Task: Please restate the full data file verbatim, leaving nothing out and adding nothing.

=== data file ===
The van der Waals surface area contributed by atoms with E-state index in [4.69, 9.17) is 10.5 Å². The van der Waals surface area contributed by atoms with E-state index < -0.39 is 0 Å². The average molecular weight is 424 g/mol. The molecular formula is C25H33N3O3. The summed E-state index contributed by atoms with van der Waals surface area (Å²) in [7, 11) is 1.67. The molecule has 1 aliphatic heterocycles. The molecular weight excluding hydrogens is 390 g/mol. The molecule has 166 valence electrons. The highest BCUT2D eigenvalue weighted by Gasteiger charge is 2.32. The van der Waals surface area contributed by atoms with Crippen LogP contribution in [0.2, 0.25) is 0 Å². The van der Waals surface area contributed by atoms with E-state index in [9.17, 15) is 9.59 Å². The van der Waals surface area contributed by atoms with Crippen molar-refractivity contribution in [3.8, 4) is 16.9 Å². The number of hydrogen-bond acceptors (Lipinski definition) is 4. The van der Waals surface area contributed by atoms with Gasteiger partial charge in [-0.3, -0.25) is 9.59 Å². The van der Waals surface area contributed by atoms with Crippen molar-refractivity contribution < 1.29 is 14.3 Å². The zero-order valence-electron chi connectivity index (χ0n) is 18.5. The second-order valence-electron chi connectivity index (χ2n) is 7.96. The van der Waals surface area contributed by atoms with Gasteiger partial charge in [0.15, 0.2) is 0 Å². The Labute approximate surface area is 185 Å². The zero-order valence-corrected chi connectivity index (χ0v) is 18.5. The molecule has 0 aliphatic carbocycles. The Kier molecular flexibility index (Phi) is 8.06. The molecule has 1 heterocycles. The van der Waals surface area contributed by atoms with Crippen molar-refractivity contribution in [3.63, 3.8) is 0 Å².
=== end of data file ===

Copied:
The van der Waals surface area contributed by atoms with E-state index in [4.69, 9.17) is 10.5 Å². The van der Waals surface area contributed by atoms with E-state index < -0.39 is 0 Å². The average molecular weight is 424 g/mol. The molecular formula is C25H33N3O3. The summed E-state index contributed by atoms with van der Waals surface area (Å²) in [7, 11) is 1.67. The molecule has 1 aliphatic heterocycles. The molecular weight excluding hydrogens is 390 g/mol. The molecule has 166 valence electrons. The highest BCUT2D eigenvalue weighted by Gasteiger charge is 2.32. The van der Waals surface area contributed by atoms with Crippen LogP contribution in [0.2, 0.25) is 0 Å². The van der Waals surface area contributed by atoms with E-state index in [9.17, 15) is 9.59 Å². The van der Waals surface area contributed by atoms with Crippen molar-refractivity contribution in [3.8, 4) is 16.9 Å². The number of hydrogen-bond acceptors (Lipinski definition) is 4. The van der Waals surface area contributed by atoms with Gasteiger partial charge in [-0.3, -0.25) is 9.59 Å². The van der Waals surface area contributed by atoms with Crippen molar-refractivity contribution < 1.29 is 14.3 Å². The zero-order valence-electron chi connectivity index (χ0n) is 18.5. The second-order valence-electron chi connectivity index (χ2n) is 7.96. The van der Waals surface area contributed by atoms with Gasteiger partial charge in [0.15, 0.2) is 0 Å². The Labute approximate surface area is 185 Å². The zero-order valence-corrected chi connectivity index (χ0v) is 18.5. The molecule has 0 aliphatic carbocycles. The Kier molecular flexibility index (Phi) is 8.06. The molecule has 1 heterocycles. The van der Waals surface area contributed by atoms with Crippen molar-refractivity contribution in [3.63, 3.8) is 0 Å².